+</table><h4><a id="WebHCat+Example"></a>WebHCat Example</h4><p>This example will submit the familiar WordCount Java MapReduce job to the Hadoop cluster via the gateway using the KnoxShell DSL. There are several ways to do this depending upon your preference.</p><p>You can use the &ldquo;embedded&rdquo; Groovy interpreter provided with the distribution.</p>
+<pre><code>java -jar bin/shell.jar samples/ExampleWebHCatJob.groovy
 </code></pre><p>You can manually type in the KnoxShell DSL script into the &ldquo;embedded&rdquo; Groovy interpreter provided with the distribution.</p>
 <pre><code>java -jar bin/shell.jar
-</code></pre><p>Each line from the file below will need to be typed or copied into the interactive shell.</p><h5><a id="samples/ExampleSubmitJob"></a>samples/ExampleSubmitJob</h5>
-<pre><code>import com.jayway.jsonpath.JsonPath
-import org.apache.hadoop.gateway.shell.Hadoop
-import org.apache.hadoop.gateway.shell.hdfs.Hdfs
-import org.apache.hadoop.gateway.shell.job.Job
-
-import static java.util.concurrent.TimeUnit.SECONDS
-
-gateway = &quot;https://localhost:8443/gateway/sandbox&quot;
-username = &quot;guest&quot;
-password = &quot;guest-password&quot;
-dataFile = &quot;LICENSE&quot;
-jarFile = &quot;samples/hadoop-examples.jar&quot;
-
-hadoop = Hadoop.login( gateway, username, password )
-
-println &quot;Delete /tmp/test &quot; + Hdfs.rm(hadoop).file( &quot;/tmp/test&quot; ).recursive().now().statusCode
-println &quot;Create /tmp/test &quot; + Hdfs.mkdir(hadoop).dir( &quot;/tmp/test&quot;).now().statusCode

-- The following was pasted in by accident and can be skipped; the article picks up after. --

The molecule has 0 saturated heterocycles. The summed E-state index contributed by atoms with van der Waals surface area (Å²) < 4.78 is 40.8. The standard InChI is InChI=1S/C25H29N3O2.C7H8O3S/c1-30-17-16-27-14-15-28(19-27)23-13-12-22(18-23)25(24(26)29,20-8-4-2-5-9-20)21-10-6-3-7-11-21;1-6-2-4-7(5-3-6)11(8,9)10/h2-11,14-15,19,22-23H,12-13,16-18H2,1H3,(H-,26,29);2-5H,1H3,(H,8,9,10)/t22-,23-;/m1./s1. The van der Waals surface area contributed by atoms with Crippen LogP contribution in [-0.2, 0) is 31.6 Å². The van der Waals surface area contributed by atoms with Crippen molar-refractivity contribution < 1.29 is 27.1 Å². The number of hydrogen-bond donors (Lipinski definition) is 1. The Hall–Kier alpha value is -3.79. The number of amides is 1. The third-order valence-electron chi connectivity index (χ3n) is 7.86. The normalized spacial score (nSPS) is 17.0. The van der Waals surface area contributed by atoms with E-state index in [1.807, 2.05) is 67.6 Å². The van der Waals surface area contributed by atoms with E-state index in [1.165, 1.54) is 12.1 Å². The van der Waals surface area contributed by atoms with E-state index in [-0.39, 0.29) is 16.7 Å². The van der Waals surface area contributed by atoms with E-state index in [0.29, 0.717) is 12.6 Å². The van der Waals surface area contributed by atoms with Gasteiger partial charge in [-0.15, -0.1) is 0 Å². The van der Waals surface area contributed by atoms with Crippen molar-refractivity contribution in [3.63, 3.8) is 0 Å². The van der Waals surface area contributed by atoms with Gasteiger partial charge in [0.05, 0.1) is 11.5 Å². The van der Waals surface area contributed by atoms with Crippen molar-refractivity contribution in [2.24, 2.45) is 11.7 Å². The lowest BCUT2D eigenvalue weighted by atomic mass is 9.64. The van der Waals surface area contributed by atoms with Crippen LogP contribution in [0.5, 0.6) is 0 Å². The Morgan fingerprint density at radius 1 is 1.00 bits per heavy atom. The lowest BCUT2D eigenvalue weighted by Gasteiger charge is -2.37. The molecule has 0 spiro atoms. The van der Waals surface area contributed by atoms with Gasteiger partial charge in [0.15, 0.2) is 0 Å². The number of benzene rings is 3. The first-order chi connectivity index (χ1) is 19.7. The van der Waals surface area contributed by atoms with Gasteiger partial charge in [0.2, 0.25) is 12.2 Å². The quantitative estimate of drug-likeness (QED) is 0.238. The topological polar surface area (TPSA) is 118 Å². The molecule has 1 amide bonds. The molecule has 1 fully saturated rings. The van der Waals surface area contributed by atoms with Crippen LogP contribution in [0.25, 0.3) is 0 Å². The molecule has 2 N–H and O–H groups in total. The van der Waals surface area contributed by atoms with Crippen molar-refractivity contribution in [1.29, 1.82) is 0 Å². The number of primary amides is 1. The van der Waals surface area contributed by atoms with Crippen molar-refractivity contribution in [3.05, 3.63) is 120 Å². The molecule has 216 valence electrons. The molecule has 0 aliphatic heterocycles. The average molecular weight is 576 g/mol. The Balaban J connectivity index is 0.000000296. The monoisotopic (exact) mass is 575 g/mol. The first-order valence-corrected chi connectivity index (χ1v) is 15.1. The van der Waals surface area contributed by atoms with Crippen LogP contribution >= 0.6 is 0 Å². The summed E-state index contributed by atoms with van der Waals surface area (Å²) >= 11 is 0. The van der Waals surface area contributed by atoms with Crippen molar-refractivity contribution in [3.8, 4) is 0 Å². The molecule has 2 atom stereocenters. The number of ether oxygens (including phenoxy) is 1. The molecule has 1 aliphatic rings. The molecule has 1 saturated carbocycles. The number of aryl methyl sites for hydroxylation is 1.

-
-putData = Hdfs.put(hadoop).file( dataFile ).to( &quot;/tmp/test/input/FILE&quot; ).later() {
-    println &quot;Put /tmp/test/input/FILE &quot; + it.statusCode }
-putJar = Hdfs.put(hadoop).file( jarFile ).to( &quot;/tmp/test/hadoop-examples.jar&quot; ).later() {
-     println &quot;Put /tmp/test/hadoop-examples.jar &quot; + it.statusCode }
-hadoop.waitFor( putData, putJar )
-
-jobId = Job.submitJava(hadoop) \
-    .jar( &quot;/tmp/test/hadoop-examples.jar&quot; ) \
-    .app( &quot;wordcount&quot; ) \
-    .input( &quot;/tmp/test/input&quot; ) \
-    .output( &quot;/tmp/test/output&quot; ) \
-    .now().jobId
-println &quot;Submitted job &quot; + jobId
-
-done = false
-count = 0
-while( !done &amp;&amp; count++ &lt; 60 ) {
-    sleep( 1000 )
-    json = Job.queryStatus(hadoop).jobId(jobId).now().string
-    done = JsonPath.read( json, &quot;${SDS}.status.jobComplete&quot; )
-}
-println &quot;Done &quot; + done
-
-println &quot;Shutdown &quot; + hadoop.shutdown( 10, SECONDS )
-
-exit
-</code></pre><h3><a id="Oozie"></a>Oozie</h3><p>TODO</p><h4><a id="Oozie+URL+Mapping"></a>Oozie URL Mapping</h4><p>TODO</p><h4><a id="Oozie+Examples"></a>Oozie Examples</h4><p>TODO</p><h4><a id="Example+#2:+WebHDFS+&+Oozie+via+KnoxShell+DSL"></a>Example #2: WebHDFS &amp; Oozie via KnoxShell DSL</h4><p>This example will also submit the familiar WordCount Java MapReduce job to the Hadoop cluster via the gateway using the KnoxShell DSL. However in this case the job will be submitted via a Oozie workflow. There are several ways to do this depending upon your preference.</p><p>You can use the &ldquo;embedded&rdquo; Groovy interpreter provided with the distribution.</p>